Post Falls school pay reflects state line pressure

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POST FALLS — The state and school district have done a respectable job in recent years when it comes to education salaries, but more needs to be done to prevent losing quality employees to neighboring states that pay more, the lead negotiator for the Post Falls teachers' union said.

"Washington salaries are the elephant in the room," Jake Smulkowski of the Post Falls Education Association said. "The state Legislature (in Idaho) needs to increase funding for the retention of quality public school teachers."

The Idaho Center for Fiscal Policy reported last month that Idaho teachers averaged $47,504 a year in 2016-17, ranking 43rd in the nation.

Idaho is in the fourth year of a five-year teacher career ladder pay plan aimed at making the state more competitive.

Idaho's pay is comparable to that of some other states where teachers have gone on strike, the center reported. The report states one in five Idaho teachers don’t return to their school the next year. That attrition rate is nearly 4 percentage points higher than the national average.

A public information request made by The Press to the Post Falls School District shows that the vast majority of teachers in the district last year made between $35,000 and $65,000. One elementary teacher, however, made $89,743 as a salary and $32,583 in benefits. A teacher at the high school made $82,069 and $25,845 in benefits.

Examples of staff salaries include: custodial supervisor, $38,000; elementary administrative assistants, most $24,000 to $27,000; head coaches, most in the $5,000 range except track at $16,220; para professionals, most between $11,000 and $27,000; and kitchen managers, $18,000 to $27,000.

Three employees made salaries of more than $100,000 — superintendent, $132,851; assistant superintendent, $119,976; and Title I administrator, $114,000.Those three were also among nine employees who received at least $30,000 in benefits. Others included the business manager, who had a salary of $97,624; two secondary principals, two elementary teachers and a substitute teacher.

School employees contribute 6.79 percent of their salary to the state retirement plan and the district contributes 11.32 percent.

Most elementary principals made between $82,000 and $89,000 and secondary principals $87,000 to $99,000.

The district and PFEA in June agreed to a 2.5 salary increase for all district employees, equating to $1.09 million.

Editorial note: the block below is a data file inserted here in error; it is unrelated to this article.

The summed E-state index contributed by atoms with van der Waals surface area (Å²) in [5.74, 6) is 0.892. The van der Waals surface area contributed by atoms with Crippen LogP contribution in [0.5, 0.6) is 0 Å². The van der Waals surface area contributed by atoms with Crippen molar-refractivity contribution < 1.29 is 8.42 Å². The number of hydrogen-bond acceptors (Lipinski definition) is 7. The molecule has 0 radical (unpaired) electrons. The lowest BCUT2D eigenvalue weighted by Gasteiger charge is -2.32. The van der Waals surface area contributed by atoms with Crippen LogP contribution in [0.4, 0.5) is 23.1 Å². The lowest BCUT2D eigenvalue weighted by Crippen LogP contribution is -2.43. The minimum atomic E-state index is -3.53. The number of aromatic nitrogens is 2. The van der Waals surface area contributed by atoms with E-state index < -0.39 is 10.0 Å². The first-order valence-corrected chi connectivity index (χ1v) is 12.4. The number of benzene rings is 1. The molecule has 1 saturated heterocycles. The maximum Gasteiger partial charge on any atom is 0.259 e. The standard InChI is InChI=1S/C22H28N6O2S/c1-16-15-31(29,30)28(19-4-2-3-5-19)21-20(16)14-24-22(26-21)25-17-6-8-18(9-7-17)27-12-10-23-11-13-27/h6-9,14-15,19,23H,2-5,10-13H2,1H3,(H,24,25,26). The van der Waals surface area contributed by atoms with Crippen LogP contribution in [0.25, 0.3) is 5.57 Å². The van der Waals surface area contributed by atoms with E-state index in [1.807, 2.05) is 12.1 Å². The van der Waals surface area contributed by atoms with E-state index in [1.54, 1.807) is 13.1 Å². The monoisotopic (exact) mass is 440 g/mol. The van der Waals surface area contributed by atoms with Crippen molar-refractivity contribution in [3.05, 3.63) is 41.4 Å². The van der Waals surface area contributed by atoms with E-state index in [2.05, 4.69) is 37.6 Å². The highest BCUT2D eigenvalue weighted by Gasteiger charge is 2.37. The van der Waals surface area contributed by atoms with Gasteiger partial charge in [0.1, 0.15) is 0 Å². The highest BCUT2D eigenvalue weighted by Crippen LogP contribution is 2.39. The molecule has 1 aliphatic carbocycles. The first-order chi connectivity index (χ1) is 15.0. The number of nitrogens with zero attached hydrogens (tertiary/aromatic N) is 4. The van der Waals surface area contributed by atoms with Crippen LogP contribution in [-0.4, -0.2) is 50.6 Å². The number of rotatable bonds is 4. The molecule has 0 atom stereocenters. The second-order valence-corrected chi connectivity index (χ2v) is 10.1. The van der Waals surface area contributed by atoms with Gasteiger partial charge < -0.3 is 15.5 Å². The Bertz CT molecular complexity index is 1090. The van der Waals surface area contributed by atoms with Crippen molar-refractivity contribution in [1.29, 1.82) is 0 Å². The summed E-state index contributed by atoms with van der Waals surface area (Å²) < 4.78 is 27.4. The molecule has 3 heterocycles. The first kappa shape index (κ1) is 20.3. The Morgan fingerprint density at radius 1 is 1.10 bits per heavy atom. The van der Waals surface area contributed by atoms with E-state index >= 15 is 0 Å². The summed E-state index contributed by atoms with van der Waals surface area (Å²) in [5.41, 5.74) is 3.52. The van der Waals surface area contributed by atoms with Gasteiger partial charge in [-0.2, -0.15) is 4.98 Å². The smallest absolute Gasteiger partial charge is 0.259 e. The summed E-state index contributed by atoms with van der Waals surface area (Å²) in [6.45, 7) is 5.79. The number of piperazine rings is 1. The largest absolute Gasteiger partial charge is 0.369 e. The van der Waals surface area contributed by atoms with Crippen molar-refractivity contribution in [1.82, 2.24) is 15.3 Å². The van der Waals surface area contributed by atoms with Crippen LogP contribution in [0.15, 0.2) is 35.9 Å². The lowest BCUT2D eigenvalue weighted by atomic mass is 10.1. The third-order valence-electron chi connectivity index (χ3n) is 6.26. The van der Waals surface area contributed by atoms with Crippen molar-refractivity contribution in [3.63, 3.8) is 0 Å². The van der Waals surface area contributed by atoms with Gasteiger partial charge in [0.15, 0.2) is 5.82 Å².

Superintendent Jerry Keane said the goal with employee salaries is to be competitive with other districts both in Kootenai County and the state.

"The three local districts have very comparable teacher salaries," Keane said. "Because we all have to compete with Washington and Spokane, our salaries are very competitive in the state.

"The Washington issue is going to be even more challenging as a result of a lawsuit brought against that state that changed their funding and increased Washington salaries by about 20 percent."

Smulkowski said he believes the district has done its best to offer competitive salaries.

"Washington schools are at a competitive advantage in attracting teachers because their Legislature is funding public education at a much higher level," Smulkowski said.

Post Falls' salaries compare "favorably" compared to similar-sized Idaho districts, Smulkowski said.

"A handful pay more, but many pay less, especially in rural areas and farther from state borders," he said.

Keane said the biggest salary challenge is to recruit and retain teachers.

"It has been widely advertised that quality teachers are in short supply," he said. "Idaho has made progress regarding paying entry-level salaries, but we have a long way to go regarding retaining our well-trained and experienced staff. Currently, the state only provides about $50,000 for our most well-trained staff. We have had several veteran teachers leave for Washington this summer for higher salaries."

Keane said progress also needs to be made regarding classified staff salaries.

Idaho has done a good job of funding the career ladder plan established by Gov. Butch Otter, but the recommendation to raise the top-end salary reimbursement from the state to the district to $60,000 has not happened, Keane said.

The majority of the district salaries are funded through a salary-based apportionment formula from the state. The number of students dictates how much money the district receives from the state for salaries.

The Legislature is in the process of changing the school funding formula. A major change being discussed is to alter the formula from average daily attendance to enrollment.

"Districts have lobbied the (legislative) committee to provide more funding for classified positions that require significant qualifications and to provide funding to help retain our most experienced and trained teachers," Keane said.

Keane said he's concerned about whether a new funding formula will pit small districts against large ones.

"The committee has made statements that they will do everything they can to avoid having winners and losers," he said.

Smulkowski said he believes it will be the students who ultimately suffer as a result of quality teachers leaving for greener pastures.

"Public schools are cornerstones of the future," he said. "We will be building more prisons tomorrow if we don't build quality schools today. We need to invest thoughtfully in public schools, and that starts with investing in staff."

• • •

To review the entire list of salaries on, see Post Falls School District Salaries 2017-18

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